You're hairgrass and cuba, if its only ~1 month old and you bought it from a commercial supplier (as opposed from coming from another tank) would have been grown emersed, it will die back and regrow as it adjusts to a completely underwater environment. I agree you should have seen some new growth by now, ESPECIALLY in your hairgrass, but before you start messing with the chemistry... a LACK of growth is almost never solved by upping ferts if you're already dosing. If it was a macro/micro deficiency, you would see new growth that was off shape or color or too small, not non existent or just slow, and since you should expect old leaves to die off when these plants specifically move to a completely submerged environment that's not a positive sign of a nutrient deficiency.

before you start messing with your chemistry arbitrarily, Take a look at your water flow. relocate your probe or drop checker (at least temporarily) to your HC and make sure it is reading what the rest of your tank is. A dead spot in your water flow would fit your symptoms to a T. This may be as simple a fix as relocating your spray bar or diffusion method. Also, try moving your light to a more direct position over the foreground.
I agree. It may be too early to try to spot nutrient deficiency and you should expect a die off as plants adjust to the submersed environment. You also want to make sure that you have good movement in the tank. These are very good points.

I usually put the drop checker down low in the tank corner where I think my flow may be the lowest so that I get a conservative reading. Do you have anything else besides the filter for water movement?

By the way, I didn't mean to cause you to mention your drop checker several times. I read it the first time. I was simply attempting to guide you away from controlling CO2 using exclusively the pH controller.


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post #12 of 21 (permalink) Old 09-20-2015, 04:57 PM
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In order for the PH controller to be set to deliver the proper amount of co2 you must know what the PH of the tank water is before the co2 is added. The only way to tell is to de-gas some tank water. You can do this a couple ways but the fastest way is to take a sample of tank water and run an airstone in it for half an hour or so. That will drive off any co2 in the water and then you can test for PH.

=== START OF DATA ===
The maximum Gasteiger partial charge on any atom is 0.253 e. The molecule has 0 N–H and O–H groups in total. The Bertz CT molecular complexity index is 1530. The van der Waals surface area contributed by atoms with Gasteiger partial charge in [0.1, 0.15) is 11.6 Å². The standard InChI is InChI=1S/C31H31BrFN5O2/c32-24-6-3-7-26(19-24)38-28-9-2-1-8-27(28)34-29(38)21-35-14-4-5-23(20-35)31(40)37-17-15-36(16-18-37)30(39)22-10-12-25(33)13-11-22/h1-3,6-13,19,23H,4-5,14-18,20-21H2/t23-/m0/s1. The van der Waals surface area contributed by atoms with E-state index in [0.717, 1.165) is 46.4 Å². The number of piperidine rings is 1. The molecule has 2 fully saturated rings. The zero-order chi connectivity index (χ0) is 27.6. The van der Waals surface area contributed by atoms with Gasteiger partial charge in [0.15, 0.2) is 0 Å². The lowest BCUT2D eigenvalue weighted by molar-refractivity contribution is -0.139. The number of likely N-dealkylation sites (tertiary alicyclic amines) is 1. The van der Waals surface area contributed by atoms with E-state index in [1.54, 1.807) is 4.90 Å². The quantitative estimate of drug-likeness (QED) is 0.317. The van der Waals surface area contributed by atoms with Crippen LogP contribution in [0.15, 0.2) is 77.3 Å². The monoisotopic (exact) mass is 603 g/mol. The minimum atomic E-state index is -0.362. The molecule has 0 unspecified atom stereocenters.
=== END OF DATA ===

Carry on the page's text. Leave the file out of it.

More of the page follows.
The reason this is important is because you want a 1.0 to 1.2 drop in PH from degassed water to gassed,(co2 added), water. In other words, If your tank has a PH of 7.2 when de-gassed and you set your PH controller to 6.8 then you only have a .4 drop and are way short of co2. The number your controller is set for is irrelevant unless you know where you started.

You may already have known this but it is far more important to the conversation to include the de-gassed PH since the PH you have set the controller to is useless information without it.
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post #13 of 21 (permalink) Old 09-20-2015, 11:01 PM Thread Starter
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thank you keymastr that makes a little more sense the way you explained the PH drop. I'll definitely set some tank water aside and check it. As for flow here is a picture of my tank and how I have my flow set up.

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Most plants have a slight sway to them without the circulation pump, when I do turn it on my baby tears are almost sideways, fish don't seem to mind and it doesn't much affect the other plants but didn't know how much flow is to much. The fluval 206 I'm running is more than 10x water turnover rate. I do have a power head rated for 230gph as a opposed to the circulation pump picture above which is rated for 425gph.

All that aside upping my ferts has seemed to help. I'm seeing new offshoots from my hair grass and the tree branch looking plant is finally starting to grow new leaves.
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post #14 of 21 (permalink) Old 09-21-2015, 02:40 PM
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There is a chart somewhere in this forum that shows the signs in plants and its corresponding deficiencies. If i find it, I will post it. But ya, its usually always lack of Nitrogen in my tank whenever there is yellowing. And you can see difference in 2 days when u add Nitrogen. It is the best to be proactive but I am a bit reactive to adding fertilizers. But in your case, it could still be acclimating. I have seen that in Micro Sword and hairgrass. They take forever to acclimate and usually kill the actuall plant. its always the new one that survives.
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post #15 of 21 (permalink) Old 09-22-2015, 01:44 PM
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Quote:
Originally Posted by Alphanomad117 View Post
tank has been running about a year.
Just a thought. Are the bulbs a year old? In my tank, when the bulbs get about a year old, growth comes to a stop. Pop some new ones in and growth comes back.